As part of our look back at classic games while we wait for baseball to return, MLB Network aired Jim Abbott's no-hitter on Tuesday, and MLB.com will stream it on Thursday. The no-hitter came on Sept. 4, 1993, against the Indians when Abbott was pitching for the Yankees at the old Yankee Stadium. There have been only 10 Yankees pitchers to throw a no-hitter. What makes Abbott, a left-hander, so special is that he managed to do it despite being born without a right hand. It is why he remains one of the remarkable figures in baseball history. We've been doing a lot of remembering lately in baseball. Jim Abbott's career is worth remembering.
Pete Gray played a year in the big leagues for the St. Louis Browns despite being born without a right arm. Monty Stratton, who'd had such a promising start to his own big league career with the White Sox in the 1930s, came back in the '40s after losing a leg in a hunting accident and pitched for nearly another decade.
Abbott, out of Flint, Mich., pitched 10 years in the Major Leagues, finishing third in the American League Cy Young Award voting for the Angels in 1991 before he got to New York and threw that no-hitter. He pitched the final game of the '88 Olympics in Seoul when baseball was a demonstration sport, and helped the United States win a gold medal. Abbott was the first baseball player to win the Sullivan Award as the best amateur athlete in America. If the baseball season of '94 hadn't been called off in August because of a labor dispute, he might have pitched for the Yankees in the World Series that year.
There's more. Abbott also hit .427 one year for Flint Central, with seven home runs. His right arm ended at the wrist. He placed it at the end of his bat and closed his big left hand around it. Abbott was also the star quarterback on his school's football team.
I first wrote about him when he was 18, on his way to the University of Michigan, traveling to Flint meet him and his parents, having heard about this 6-foot-4 kid who was, in all ways, trying to beat the world one-handed. And one of the things I asked him was what he couldn't do. He grinned.
"I can't button the darn buttons on my left cuff," Abbott said.
The Blue Jays selected Abbott in the 36th round of the 1985 Draft, but he didn't sign and instead spent the next three years at the University of Michigan and winning two Big Ten championships. Abbott was the eighth overall pick by the Angels in the '88 Draft. He was traded to the Yankees in '92, signed as a free agent with the White Sox in '95 and then traded back to the Angels in July of that season. Abbott re-signed with the Halos in '96, but he was released by the team one day before Opening Day in '97 and briefly retired. He went 5-0 for the White Sox in '98 and finished his career with 20 games (15 starts) for the Brewers in '99.
Abbott ended with a lifetime record of 87-108. It included a disastrous 2-18 record with a bad Angels team in 1996.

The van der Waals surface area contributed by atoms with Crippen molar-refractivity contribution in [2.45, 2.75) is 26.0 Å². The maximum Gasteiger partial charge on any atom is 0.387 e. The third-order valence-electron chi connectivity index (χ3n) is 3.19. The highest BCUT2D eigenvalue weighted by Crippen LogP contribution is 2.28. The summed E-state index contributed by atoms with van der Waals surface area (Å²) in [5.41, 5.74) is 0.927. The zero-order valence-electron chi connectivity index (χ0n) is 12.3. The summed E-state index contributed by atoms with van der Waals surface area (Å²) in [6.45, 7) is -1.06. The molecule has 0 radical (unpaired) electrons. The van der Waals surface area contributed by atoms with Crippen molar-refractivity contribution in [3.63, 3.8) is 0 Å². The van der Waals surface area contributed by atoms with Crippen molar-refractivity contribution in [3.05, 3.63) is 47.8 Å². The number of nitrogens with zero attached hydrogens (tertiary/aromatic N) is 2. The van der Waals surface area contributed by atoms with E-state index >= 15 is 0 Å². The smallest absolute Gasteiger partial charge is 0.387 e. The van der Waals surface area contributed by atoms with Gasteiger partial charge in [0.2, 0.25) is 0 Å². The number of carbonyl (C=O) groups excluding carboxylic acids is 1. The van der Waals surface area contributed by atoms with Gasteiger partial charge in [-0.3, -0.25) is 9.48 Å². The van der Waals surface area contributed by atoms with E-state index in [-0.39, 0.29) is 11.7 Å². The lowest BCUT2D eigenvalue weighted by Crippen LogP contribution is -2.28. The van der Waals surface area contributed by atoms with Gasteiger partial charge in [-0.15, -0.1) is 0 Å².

And through it all, Abbott was a wonder on a baseball field. The end of his right arm would go into the pocket of his glove. He'd throw the ball and then switch the glove to his left hand to catch or field. If it was a ground ball, the glove would be pressed to his body under his shoulder by his right arm and he'd throw somebody out. It was all done so quickly and effortlessly it seemed to be magic. Or sleight of hand.
"One game when I was pitching in the ninth grade," he told me the day I went to visit him, a week before he left for college, "they bunted on me eight times in a row. I threw out the last seven. That was the end of that."
Here is something else Abbott told me that day:
"I hear a lot about how inspirational I am. But I don't see myself as being inspirational. Whether you're rich or poor or one-handed or whatever, your own childhood just seems natural, because it's the only one you know."
Abbott and I played catch that day out in front of his house. He stood about 30 yards away from me. As he got warmed up, the ball started coming at me harder and harder. After a few minutes, I realized that I better pay a lot closer attention to the ball than the glove switch, or risk not getting my own glove up in time. It didn't take long for me to feel the way high school hitters did against Abbott, and the way college hitters would and the Cleveland Indians one memorable Saturday afternoon at the old Stadium when he made the whole sport cheer, a couple of weeks short of his 26th birthday: I felt overmatched.
This is what Don Mattingly, who played first base for the Yankees the day of that no-hitter, would say later to Tom Verducci of Sports Illustrated:
"I had these huge goose bumps on my forearms, and the hair on the back of my neck was standing up. Maybe that would have happened with someone else. Maybe I'd have the same feelings. But I think because it was Jim there was a little something extra."
Abbott would say a week later that he was still amazed at how people were still "going crazy." But he'd never thought he was doing anything crazy by pitching the way he could. We throw around the word hero all the time in sports. Abbott really was one. Jack Buck once said he couldn't believe what he just saw after Kirk Gibson hit one of the most famous home runs in baseball history. Go back and take another look at Jim Abbott, one-handed baseball pitcher. See if you can believe what you see with him.